Wells Fargo Investments LLC has agreed to repay about $1.3 billion to clients whose funds were frozen in the auction-rate securities market in the latest of a series of settlements with state securities regulators.

The company, a unit of San Francisco-based Wells Fargo & Co , has agreed to offer to buy back auction-rate securities by mid-February 2010, the bank and the North American Securities Administrators Association announced on Wednesday.

Auction-rate securities are long-term debt instruments whose interest rates are regularly reset through auctions. The market froze in February 2008 as the credit crunch took hold, trapping investors and issuers and prompting complaints from investors around the country who were unable to withdraw money from their accounts.

Wells Fargo will also reimburse clients who sold securities at a discount after the market froze and pay $1.9 million in penalties to states, the North American Securities Administrators said in a statement.

The bank, in a separate statement, said the agreement resolves all active probes and enforcement actions concerning its involvement in the auction-rate securities market. Wells Fargo said it reached separate agreement with the securities industry trade group and the California attorney general's office.

Wells Fargo clients held an estimated $2.95 billion in auction-rate securities at the time, the trade group said.

Wells Fargo convinced thousands of investors to purchase auction-rate securities with promises of robust returns and liquidity, but when the market collapsed, investors were left out in the cold, California Attorney General Edmund Brown said in a statement.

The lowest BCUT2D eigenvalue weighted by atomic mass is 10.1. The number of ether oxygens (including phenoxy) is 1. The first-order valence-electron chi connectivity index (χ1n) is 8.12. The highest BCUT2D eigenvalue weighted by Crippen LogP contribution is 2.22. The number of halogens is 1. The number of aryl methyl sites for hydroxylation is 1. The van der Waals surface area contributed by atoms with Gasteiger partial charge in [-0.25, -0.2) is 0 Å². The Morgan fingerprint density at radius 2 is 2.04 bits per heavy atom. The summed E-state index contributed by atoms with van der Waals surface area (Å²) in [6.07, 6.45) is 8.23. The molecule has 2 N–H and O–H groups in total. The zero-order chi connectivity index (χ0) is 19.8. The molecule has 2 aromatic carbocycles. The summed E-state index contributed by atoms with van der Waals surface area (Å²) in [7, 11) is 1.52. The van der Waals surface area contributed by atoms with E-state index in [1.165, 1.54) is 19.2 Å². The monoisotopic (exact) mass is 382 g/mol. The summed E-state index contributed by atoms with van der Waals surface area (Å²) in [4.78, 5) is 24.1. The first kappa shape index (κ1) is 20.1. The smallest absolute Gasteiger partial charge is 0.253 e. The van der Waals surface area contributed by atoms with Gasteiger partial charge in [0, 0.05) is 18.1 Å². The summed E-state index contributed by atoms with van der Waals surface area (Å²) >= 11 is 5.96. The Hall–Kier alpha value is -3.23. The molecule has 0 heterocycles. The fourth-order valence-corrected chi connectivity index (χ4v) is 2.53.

About $700 million of the total potential buybacks could be to California investors, Brown said.

The U.S. Securities and Exchange Commission and accounting firms determined in March 2005 that auction-rate securities should not be considered cash equivalents, but Wells Fargo marketed them as safe, liquid, cash-like investments until the market froze, he added.

In addition to California, other states whose securities regulators led the settlement negotiations with Wells Fargo were Georgia, Missouri, Oregon, Texas, Utah and Washington.

The settlement is the latest in a string of deals banks across the nation have struck with regulators following the failure of the auction-rate securities market last year.

States, including California, New York and Massachusetts, launched probes of Wall Street practices in the market following allegations they misled clients by assuring them the auction-rate securities were a safe, liquid alternative to cash, certificates of deposit or money market funds.

Since 2008, state securities regulators have secured deals with banks including Citigroup, Merrill Lynch, Goldman Sachs, Deutsche Bank, Wachovia, JP Morgan, Morgan Stanley, UBS and TD Ameritrade.

The settlements have returned more than $61 billion to investors, the largest return of funds in history, according to the association.

(Reporting by Ciara Linnane in New York and Peter Henderson in San Francisco; additional reporting by Elinor Comlay in New York; Editing by Leslie Adler)